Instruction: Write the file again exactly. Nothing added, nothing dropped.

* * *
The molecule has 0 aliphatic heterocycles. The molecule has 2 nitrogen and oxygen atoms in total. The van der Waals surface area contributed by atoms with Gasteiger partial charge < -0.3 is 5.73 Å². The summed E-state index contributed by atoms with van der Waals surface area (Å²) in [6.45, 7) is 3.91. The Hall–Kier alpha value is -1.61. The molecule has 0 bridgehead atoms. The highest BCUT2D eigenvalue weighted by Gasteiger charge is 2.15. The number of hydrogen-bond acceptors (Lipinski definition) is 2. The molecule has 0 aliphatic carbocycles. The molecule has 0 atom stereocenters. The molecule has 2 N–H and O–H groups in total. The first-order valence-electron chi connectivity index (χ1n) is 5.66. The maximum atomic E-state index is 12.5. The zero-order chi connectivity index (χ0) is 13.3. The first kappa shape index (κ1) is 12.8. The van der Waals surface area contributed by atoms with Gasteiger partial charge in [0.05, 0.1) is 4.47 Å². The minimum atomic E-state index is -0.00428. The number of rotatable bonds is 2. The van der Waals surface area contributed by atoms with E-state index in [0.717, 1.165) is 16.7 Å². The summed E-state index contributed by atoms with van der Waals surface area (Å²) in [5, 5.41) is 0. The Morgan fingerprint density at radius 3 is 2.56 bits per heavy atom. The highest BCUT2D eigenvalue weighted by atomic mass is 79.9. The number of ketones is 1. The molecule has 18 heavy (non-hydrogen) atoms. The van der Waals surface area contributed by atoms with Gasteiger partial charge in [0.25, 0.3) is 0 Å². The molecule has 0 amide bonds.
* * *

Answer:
The molecule has 0 aliphatic heterocycles. The molecule has 2 nitrogen and oxygen atoms in total. The van der Waals surface area contributed by atoms with Gasteiger partial charge < -0.3 is 5.73 Å². The summed E-state index contributed by atoms with van der Waals surface area (Å²) in [6.45, 7) is 3.91. The Hall–Kier alpha value is -1.61. The molecule has 0 bridgehead atoms. The highest BCUT2D eigenvalue weighted by Gasteiger charge is 2.15. The number of hydrogen-bond acceptors (Lipinski definition) is 2. The molecule has 0 aliphatic carbocycles. The molecule has 0 atom stereocenters. The molecule has 2 N–H and O–H groups in total. The first-order valence-electron chi connectivity index (χ1n) is 5.66. The maximum atomic E-state index is 12.5. The zero-order chi connectivity index (χ0) is 13.3. The first kappa shape index (κ1) is 12.8. The van der Waals surface area contributed by atoms with Gasteiger partial charge in [0.05, 0.1) is 4.47 Å². The minimum atomic E-state index is -0.00428. The number of rotatable bonds is 2. The van der Waals surface area contributed by atoms with E-state index in [0.717, 1.165) is 16.7 Å². The summed E-state index contributed by atoms with van der Waals surface area (Å²) in [5, 5.41) is 0. The Morgan fingerprint density at radius 3 is 2.56 bits per heavy atom. The highest BCUT2D eigenvalue weighted by atomic mass is 79.9. The number of ketones is 1. The molecule has 18 heavy (non-hydrogen) atoms. The van der Waals surface area contributed by atoms with Gasteiger partial charge in [0.25, 0.3) is 0 Å². The molecule has 0 amide bonds.